I assigned my writer’s group the task of plotting goals for beginning and consequently completing their writing project(s). The very process of considering what one wants to do, how to do it, how long it could take, and then placing pencil to paper and plotting its process does these two things:
First, it forces you to carefully consider the project and its many details. Once the individual components are identified, then we can make a reasonable guess as to how long it could take. I learned how critical this could be, and how to put a dollar value on it when I ran my woodworking business. Since I had to charge the client I needed to know what it cost. For writing or any and all other projects in life, the same process has importance. Learn to evaluate everything you do and ruthlessly decide if it is worth enough to get involved.
Your time and talent has value. Other’s appreciate it. You should too!
I resigned today from a commitment to an organization that I like and had hoped to be able to continue. So why, you ask, did I resign?
Because I am falling behind with my highest priority objectives.
Something has to go and this one didn’t make the cut. The opportunities are many but, like off-ramps on the freeway, just because they are there and just because they may lead to a pleasant place, it does not mean we should take them.
Second, it forces you to prioritize. We can’t do everything we would like or need to do, but we can do some things. The question is which ones? The project may be worthy. Is it worthy enough to be worth your while?
Elbert Hubbard wrote:
Here are three rules I developed to help keep my life on track:
Number 1 – Go with your best pitch. I am great at some things, good at some things, and not so good at others. Eventually you will become comfortable with what you are good at, what you like to do, what you find rewarding and fulfilling. You can then begin to qualify every opportunity with those criteria and eliminate everything else. As we get older we have to accept the reality of diminishing time and strength. This challenge to focus on strengths and ignore weaknesses becomes even more imperative.
Number 2 – If it won’t matter a lot, don’t bother at all. Good is not good enough! To warrant your participation, the project or pursuit must promise to make a great deal of difference. Being good, noble, nice, or charitable is not sufficient promise to get involved. In a world of opportunity, learn to measure with a fine line.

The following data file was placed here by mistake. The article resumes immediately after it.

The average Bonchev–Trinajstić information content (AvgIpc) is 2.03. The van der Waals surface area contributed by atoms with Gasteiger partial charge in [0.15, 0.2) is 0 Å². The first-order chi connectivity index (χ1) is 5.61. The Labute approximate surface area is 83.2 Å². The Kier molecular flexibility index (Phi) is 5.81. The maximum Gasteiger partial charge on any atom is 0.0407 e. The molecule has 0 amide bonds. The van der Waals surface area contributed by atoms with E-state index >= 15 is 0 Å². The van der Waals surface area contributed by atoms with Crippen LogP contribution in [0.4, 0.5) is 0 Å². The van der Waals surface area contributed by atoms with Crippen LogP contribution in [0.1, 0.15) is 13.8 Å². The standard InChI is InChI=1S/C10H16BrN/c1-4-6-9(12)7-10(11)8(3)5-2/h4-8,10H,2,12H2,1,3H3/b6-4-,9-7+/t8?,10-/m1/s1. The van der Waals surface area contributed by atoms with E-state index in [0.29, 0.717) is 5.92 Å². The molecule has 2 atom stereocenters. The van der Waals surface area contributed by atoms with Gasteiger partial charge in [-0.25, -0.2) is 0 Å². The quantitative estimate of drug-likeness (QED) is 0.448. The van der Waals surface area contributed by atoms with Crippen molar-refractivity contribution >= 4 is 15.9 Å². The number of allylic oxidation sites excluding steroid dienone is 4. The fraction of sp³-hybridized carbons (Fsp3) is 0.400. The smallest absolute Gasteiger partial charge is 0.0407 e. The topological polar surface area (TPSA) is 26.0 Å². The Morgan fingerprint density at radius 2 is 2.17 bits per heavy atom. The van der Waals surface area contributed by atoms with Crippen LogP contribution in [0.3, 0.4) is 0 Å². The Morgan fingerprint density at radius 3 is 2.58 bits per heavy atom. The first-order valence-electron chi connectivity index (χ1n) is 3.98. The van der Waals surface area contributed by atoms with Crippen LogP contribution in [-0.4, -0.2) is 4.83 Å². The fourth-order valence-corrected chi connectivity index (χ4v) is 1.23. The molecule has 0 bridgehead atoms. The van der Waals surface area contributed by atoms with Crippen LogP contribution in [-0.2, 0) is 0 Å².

Number 3 – Don’t try to kick a dead horse. I’ll be honest here, some of the most worthy pursuits are populated with and governed by very rigid people. As an organization ages, it is quite common to become resistant to change and new life. Consultant Michael Vance went to work for a major automobile manufacturer a few years ago. Faced with plummeting sales, the CEO decided they needed new ideas. As the CEO walked Mike down the hall to the meeting room, he told him, “Good luck but it won’t do any good.”
This irked Mike because he realized he was wasting his time. Some worthwhile pursuits may be in the grips of people and dynamics that resist change. But there is one thing even worse.
Acceptance and resistance are both passive. A horse can be ridden either way but you can’t kick a dead one. I’d rather be accepted or rejected than ignored. So, if you are engaged in a worthy pursuit with others who fight what you are trying to do or simply smile and ignore it, give it up. Your time is too too valuable to waste on uncooperative people. I would summarily dismiss counseling clients when they argued with me or ignored my instructions…and they were paying me.
My challenge to you, my reader, is to place a very high value on your unique talents and limited time. Carefully allocate your resources to get the most bang. In the end, which for all of us is coming too quickly, you want to look back on life and smile because you are confident you employed your talents in the most worthwhile pursuits.